The full extent of the mainstream political parties' jitters ahead of the European parliament election results has emerged, with demands for the resignation of Liberal Democrat leader Nick Clegg and Tory calls for David Cameron to adopt a far tougher Eurosceptic stance.
The immediate aftermath of the local election results produced a remarkable degree of discipline within Tory and Lib Dem ranks, with little sign of panic in the face of Ukip's extraordinary rise. It was Labour MPs who indulged in what appeared to be pre-planned attacks on both Ed Miliband's style and substance.
But after a poll by Tory peer Lord Ashcroft showing Labour well ahead in core marginal seats, and Ukip continuing to predict first place in the EU election, the discipline broke down and both Clegg and Cameron were battered by significant internal criticisms.
It is likely things will only get worse for the two coalition parties if, as expected, Ukip wins the Euro poll pushing the Tories into third and the Lib Dems into fourth, or even fifth place behind the Greens.
Such a result would be bad news for Labour, which would traditionally be expected to win such a mid-term test of national opinion. A second place would underline Miliband's need to tackle Ukip head on and strengthen the hand of those Labour MPs already attacking his leadership.
But it will be far worse for the Tories, and the latest outbreak of attacks over Cameron's strategy towards the EU will intensify and may even escalate into the sort of internal warfare he has been desperate to avoid.
The Lib Dems, meanwhile, are facing the toughest test with even former leader Paddy Ashdown warning things may well be very bad in the Euro poll, but stressing that removing Clegg a year away from a general election would be suicidal.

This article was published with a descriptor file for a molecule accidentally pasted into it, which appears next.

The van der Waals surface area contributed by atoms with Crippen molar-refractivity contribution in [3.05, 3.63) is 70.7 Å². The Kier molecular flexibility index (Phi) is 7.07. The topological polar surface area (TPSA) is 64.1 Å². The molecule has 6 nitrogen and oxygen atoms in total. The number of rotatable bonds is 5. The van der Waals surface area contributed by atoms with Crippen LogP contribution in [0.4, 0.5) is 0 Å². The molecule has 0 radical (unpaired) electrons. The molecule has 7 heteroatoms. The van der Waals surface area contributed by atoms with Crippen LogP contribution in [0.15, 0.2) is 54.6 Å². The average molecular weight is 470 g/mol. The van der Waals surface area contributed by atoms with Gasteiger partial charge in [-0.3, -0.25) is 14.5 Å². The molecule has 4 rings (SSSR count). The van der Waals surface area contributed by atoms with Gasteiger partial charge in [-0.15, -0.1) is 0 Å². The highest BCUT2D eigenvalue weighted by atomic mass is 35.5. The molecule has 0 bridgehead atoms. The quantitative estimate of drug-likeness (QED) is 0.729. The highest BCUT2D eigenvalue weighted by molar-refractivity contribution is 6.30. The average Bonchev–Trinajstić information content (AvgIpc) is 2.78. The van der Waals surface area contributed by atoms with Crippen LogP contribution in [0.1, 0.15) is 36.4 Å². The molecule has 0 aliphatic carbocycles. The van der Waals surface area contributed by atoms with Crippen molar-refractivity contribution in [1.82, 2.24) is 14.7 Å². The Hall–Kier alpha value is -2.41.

The Lib Dem leader, who is facing possible wipeout in the EU poll, suffered the most severe backlash with two Lib Dem parliamentary candidates and around 200 members demanding his resignation to allow a new leader to be in place for the next election.
Winchester candidate Jackie Porter said it was time to act in the party's best interests, West Dorset's Ros Kayes said the public had lost trust in Clegg and MP John Pugh said the leader and his senior team were "in danger of seeming like generals at the Somme".
But the prime minister was also under intense pressure to combat the Ukip threat with a tough new approach to Europe, bringing forward his promised in-out referendum by a year and saying he would lead an "out" campaign if he failed to get proper reforms in his planned treaty re-negotiations.
Former minister David Davis said the Tories' approach towards Europe lacked "both clarity and credibility", and called for the referendum to be promised in 2016 vote to stop "the Ukip resurgence carrying all the way through to the general election".
Meanwhile, a group of moderate Eurosceptic backbenchers called on Cameron to promise to back withdrawal from the EU if he could not get major treaty changes before the planned referendum.
The leader of the Fresh Start group of Tory MPs, Tim Loughton, said Cameron would only be treated seriously by voters if he said he was prepared to lead an "out" campaign.
It also seemed likely Cameron could have another attempt at introducing a referendum bill in the next session of parliament, which starts next month, in a bid to write such a vote into law.
The downside of such a move would be the possibility of a long and bitter parliamentary battle which could dominate the remaining months before the general election. A previous attempt to introduce such a move was defeated in the Lords.
Labour, meanwhile, appeared to be showing some belated discipline with the dissidents who had spoken out in the immediate wake of the local elections being dismissed as "usual suspects" and senior figures, led by deputy leader Harriet Harman highlighting the gains made in the local polls.
All eyes now turn to the results of that European parliament poll and the reaction to them by the political parties, which still appear to be struggling to clarify exactly what they will do, or which policies they might change, to deal with the Farage factor.